Vietnam can’t seem to get a break. The country lies just beneath China, its giant neighbor to the north, and shares many of the same socialist ideals that Beijing promulgates. However, Sino-Vietnamese relations have been a source of tension for years dating back to the colonization of Vietnam by China centuries ago – a historical fact that the average Vietnamese citizen has never forgotten. Even after the protracted and costly war between North Vietnam and the U.S.-backed South Vietnamese government, that ended more than 40 years ago, China (which had proven a valuable ally for Hanoi during the war) turned on its smaller communist ally and invaded the country in 1979. It was a brief but bloody border war which showed Beijing that Vietnam could still hold its own.
Fast forward several decades and Hanoi is still trying to placate Beijing while at the same time rapidly improving relations with one-time adversary Washington. In fact, U.S.- Vietnamese relations, both trade and bilateral, have improved so much recently that the two sides could now arguably be called allies in the Asia-Pacific region. Of course, much of that alliance, similar in some respects to the decades-old U.S. alliance with Saudi Arabia, is born of necessity. The U.S.-Saudi alliance was berthed in the aftermath of World War 2, held together amid shared concerns during the cold war, and remains amid worries over Iranian hegemony ambitions in the Middle East. The U.S.-Vietnamese alliance is largely held together over the mutual aim of both Washington and Hanoi to keep China’s economic and military ambitions in check in the Asia-Pacific region, particularly in the volatile South China Sea, where Beijing claims as much as 90 percent of the troubled body of water.
Vietnam’s energy quandary
However, Hanoi’s angst with Beijing isn’t just political, it also related to Vietnam’s energy sector. China’s increased muscle-flexing in the region has negatively impacted Vietnam’s ability to develop its own offshore natural gas resources. Last March, according to a BBC report at the time, state-owned Petro Vietnam ordered Spanish energy firm Repsol to suspend an oil and gas project, which was in its final stages, off the country’s southeast coast within Vietnam’s, own 200-nautical mile exclusive economic zone (EEZ). The pull-out cost Repsol some $200mn in lost investment, an amount that the company has to date been unsuccessful at recouping. It was the second time in less than a year that Hanoi had bowed to Chinese pressure in its own waters. In July 2017, Hanoi also ordered Repsol to stop oil drilling operations at an adjacent location, Block 136/3, in response to what media at the time called “threats from China.” The geopolitical squabble in 2017 came just days after Repsol reportedly made a major gas discovery in the area.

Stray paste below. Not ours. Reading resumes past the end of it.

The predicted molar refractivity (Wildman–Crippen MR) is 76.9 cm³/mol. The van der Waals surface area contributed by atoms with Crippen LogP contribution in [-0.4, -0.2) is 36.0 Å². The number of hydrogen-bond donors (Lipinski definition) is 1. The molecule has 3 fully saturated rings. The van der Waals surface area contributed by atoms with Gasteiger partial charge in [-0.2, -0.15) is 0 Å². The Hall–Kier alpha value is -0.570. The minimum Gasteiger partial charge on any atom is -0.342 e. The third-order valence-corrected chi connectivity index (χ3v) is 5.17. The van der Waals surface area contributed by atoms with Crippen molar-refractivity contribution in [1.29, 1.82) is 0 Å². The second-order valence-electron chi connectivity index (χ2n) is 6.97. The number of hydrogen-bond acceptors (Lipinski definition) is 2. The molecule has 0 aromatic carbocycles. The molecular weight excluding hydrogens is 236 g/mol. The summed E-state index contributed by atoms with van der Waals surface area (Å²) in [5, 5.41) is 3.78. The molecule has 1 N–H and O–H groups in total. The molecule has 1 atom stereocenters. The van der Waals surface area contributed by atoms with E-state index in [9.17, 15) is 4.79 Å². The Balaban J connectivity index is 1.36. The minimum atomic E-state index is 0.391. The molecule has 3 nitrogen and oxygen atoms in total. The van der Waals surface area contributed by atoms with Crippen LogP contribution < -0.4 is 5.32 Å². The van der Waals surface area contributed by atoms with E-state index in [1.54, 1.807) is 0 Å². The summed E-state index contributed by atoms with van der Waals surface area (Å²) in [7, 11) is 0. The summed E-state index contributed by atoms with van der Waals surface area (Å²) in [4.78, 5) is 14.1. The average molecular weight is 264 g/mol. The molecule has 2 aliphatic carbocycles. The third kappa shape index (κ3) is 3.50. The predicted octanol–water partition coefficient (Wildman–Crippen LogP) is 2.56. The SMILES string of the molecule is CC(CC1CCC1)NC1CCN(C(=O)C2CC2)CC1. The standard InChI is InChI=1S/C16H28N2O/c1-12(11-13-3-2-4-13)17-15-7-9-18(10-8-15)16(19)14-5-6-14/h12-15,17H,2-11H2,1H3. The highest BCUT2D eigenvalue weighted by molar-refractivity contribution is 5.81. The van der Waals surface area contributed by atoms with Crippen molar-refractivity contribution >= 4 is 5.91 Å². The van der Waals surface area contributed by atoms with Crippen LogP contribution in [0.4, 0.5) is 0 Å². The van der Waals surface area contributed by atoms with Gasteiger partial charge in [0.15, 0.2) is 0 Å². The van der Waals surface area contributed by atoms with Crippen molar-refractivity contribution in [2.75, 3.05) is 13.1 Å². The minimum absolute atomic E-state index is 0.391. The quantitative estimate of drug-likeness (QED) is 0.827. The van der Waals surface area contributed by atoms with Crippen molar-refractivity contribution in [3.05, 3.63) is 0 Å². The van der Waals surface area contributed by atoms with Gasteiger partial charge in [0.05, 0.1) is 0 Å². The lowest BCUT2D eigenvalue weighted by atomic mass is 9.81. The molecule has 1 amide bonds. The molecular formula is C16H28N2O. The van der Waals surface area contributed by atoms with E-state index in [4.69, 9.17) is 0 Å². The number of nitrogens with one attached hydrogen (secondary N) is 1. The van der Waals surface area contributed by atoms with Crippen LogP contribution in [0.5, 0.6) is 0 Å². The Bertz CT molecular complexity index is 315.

Consequently, to offset both its blockage of developing its own gas resources and to help Vietnam meet its growing energy demand amid stellar economic growth, the country needs to turn to renewables. However, it’s still in the early stages of developing renewable energy sources and needs to introduce more incentive policies to attract more investment, media in the country reported last week, citing both domestic and international experts.